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Remember the QR Code? It's that little black and white box that looks like a cross between a bar code and a Sodoku puzzle. QR Codes were initially released in Japan back in 1994 and periodically made a comeback, but they were never able to achieve "sticking power." Why? One reason could be that the process was never seamless or easy for consumers—it required you to download a QR Code Scanner App on your phone and open the app in order to scan a code.
So why does this matter? What is a QR Code? They are, at their core, data. They could be a website URL, a QR Code Vcard that allows you to add someone to your contacts, or a map location. The goal of a QR Code is to make things easier on the customer. Why type when you can scan?
An iOS Beacon of Hope
In Apple's recent WWDC they announced that iOS 11 (iOS is the operating system for your iPad and your iPhone) will have a QR Code Scanner built into the native camera app on the phone. In product adoption, one of the major factors in the success of new products or ideas is their ease of use. Now that this technology will come standard on a device that millions already own, we expect to see a resurgence in QR Codes in marketing and advertising.
Years after QR Codes were introduced in the market, they are just now getting their opportunity in the US mainstream. In this situation, no hardware company wanted to clear the path for the technology—it was actually a messaging app in China to do it. WeChat, much like WhatsApp or Facebook Messenger, started using these codes for a range of things, like adding users, making payments, authenticating your ID, etc. For years, Apple has been trying to launch itself into the booming Chinese Marketplace, even introducing their first "Plastic" iPhone at a discounted price with little to no success. Sure, they may want to add in this technology, but they also want to capture the pockets and purses of the 1.35 billion (yes, BILLION) cell phone holders in China.
How to Use QR Codes in Marketing
Great. Technology is making things easier for the modern consumer, but why does that matter to marketers? Because the modern consumer is your customer. Think about it—do your marketing communications still encourage people to fax you? Or fill out an order form on a piece of paper, mail it in and "allow 6 to 8 weeks for shipping and handling?" This technology, IF it is able to gain traction with the mainstream consumer, is meant to make it easier for users to access data.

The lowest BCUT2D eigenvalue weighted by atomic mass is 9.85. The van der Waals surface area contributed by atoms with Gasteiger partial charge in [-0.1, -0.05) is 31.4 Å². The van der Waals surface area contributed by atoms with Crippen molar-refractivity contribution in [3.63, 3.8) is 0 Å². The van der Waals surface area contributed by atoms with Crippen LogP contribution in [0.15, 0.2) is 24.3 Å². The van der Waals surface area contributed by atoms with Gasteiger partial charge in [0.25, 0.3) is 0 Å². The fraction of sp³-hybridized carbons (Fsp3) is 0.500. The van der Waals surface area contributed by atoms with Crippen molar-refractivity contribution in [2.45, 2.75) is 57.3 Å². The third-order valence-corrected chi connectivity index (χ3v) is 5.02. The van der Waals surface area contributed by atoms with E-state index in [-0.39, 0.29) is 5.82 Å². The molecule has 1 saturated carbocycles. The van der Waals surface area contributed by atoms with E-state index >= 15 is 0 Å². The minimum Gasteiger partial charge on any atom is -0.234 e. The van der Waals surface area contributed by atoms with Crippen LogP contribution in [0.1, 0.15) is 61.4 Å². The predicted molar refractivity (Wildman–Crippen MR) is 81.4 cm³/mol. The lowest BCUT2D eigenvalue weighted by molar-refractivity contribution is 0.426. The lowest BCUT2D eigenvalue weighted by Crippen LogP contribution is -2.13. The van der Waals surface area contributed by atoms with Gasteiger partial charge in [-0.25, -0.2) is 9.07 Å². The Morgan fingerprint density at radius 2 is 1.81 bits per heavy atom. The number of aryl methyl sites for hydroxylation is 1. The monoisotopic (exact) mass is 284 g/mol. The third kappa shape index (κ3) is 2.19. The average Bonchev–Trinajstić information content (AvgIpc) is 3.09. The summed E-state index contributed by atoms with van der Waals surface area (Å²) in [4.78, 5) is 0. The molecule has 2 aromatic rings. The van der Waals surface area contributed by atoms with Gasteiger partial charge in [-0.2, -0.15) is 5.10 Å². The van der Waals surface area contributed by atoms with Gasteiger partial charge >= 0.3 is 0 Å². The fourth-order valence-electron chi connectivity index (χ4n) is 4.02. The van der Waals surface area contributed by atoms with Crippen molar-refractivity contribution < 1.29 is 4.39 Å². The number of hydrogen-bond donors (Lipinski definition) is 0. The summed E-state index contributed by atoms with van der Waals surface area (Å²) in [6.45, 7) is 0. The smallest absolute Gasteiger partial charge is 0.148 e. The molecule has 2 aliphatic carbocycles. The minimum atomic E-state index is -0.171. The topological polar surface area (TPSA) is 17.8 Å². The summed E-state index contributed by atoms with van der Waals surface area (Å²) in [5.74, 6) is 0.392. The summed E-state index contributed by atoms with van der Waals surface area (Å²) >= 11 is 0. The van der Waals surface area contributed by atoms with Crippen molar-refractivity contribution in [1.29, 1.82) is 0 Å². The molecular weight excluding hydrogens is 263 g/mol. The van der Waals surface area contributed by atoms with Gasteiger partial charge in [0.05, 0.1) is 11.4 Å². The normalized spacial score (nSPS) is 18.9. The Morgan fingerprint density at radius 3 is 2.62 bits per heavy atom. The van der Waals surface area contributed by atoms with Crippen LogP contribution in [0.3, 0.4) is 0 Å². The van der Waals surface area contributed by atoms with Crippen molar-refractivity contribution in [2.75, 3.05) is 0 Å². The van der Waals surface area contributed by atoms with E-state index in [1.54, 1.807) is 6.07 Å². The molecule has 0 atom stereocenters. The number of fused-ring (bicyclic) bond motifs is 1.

While most of us have URLs that are easy to remember and type, it's important to drop people on your website homepage cautiously. At de Novo, we recommend sending people directly to a landing page for the intended purpose; those URLs are longer with dashes and slashes (AKA, customer confusion). A QR code can do just that.
Do you have a project that needs a little explaining? Or are you promoting a museum, gallery or tourist destination? Gone are the days of "plug in ports" for your exhibits. With the built-in QR code scanning technology that Apple is embedding in their pockets, it will be easier for your patrons and customers to learn more about what they are seeing by using their camera. You'll be able to have a QR code mounted alongside your work that can play an audio clip, give deeper information, play a video and more.
In our example, Guiness uses an etched glass to encourage people to learn more about their product, check in on Yelp, and Tweet.
Unless you are Dr. Bronners, you cannot get away with including paragraphs of copy on your product packaging. Instead of trying to cram excessive text onto your package, you will be able to work in a code for additional information that doesn't fit on your packaging effectively.
Tie together your integrated marketing campaigns with the use of a QR Code! If you have a printed piece or flier that is circulating, tie it to a YouTube video or your Facebook/LinkedIn page with the use of a QR Code.
Business or Event Addresses
Are you sending out a printed invitation or save-the-date? If this were an email, the address would be clickable and easily accessed by your phone's map app, but with printed pieces and QR Codes, you have a similar way to quickly get people to your business or event.
Give it a little time. We expect Android will follow, but even though this technology is standard in iOS 11, that doesn't mean that every iPhone user will have it (yet) or know how to use it.
QR Codes, like any new technology, should not be forced. Ask yourself, "Does this HELP my customer?" If your answer is anything but "Obviously," try another avenue to get the information to them.
Oh, and we think that this goes without saying, but never use QR codes on billboards or other places where people might "Drive and Scan."
Do you have questions about your digital marketing efforts or questions about de Novo's successes with websites, blogging, social media, email, and all things digital? Let's chat!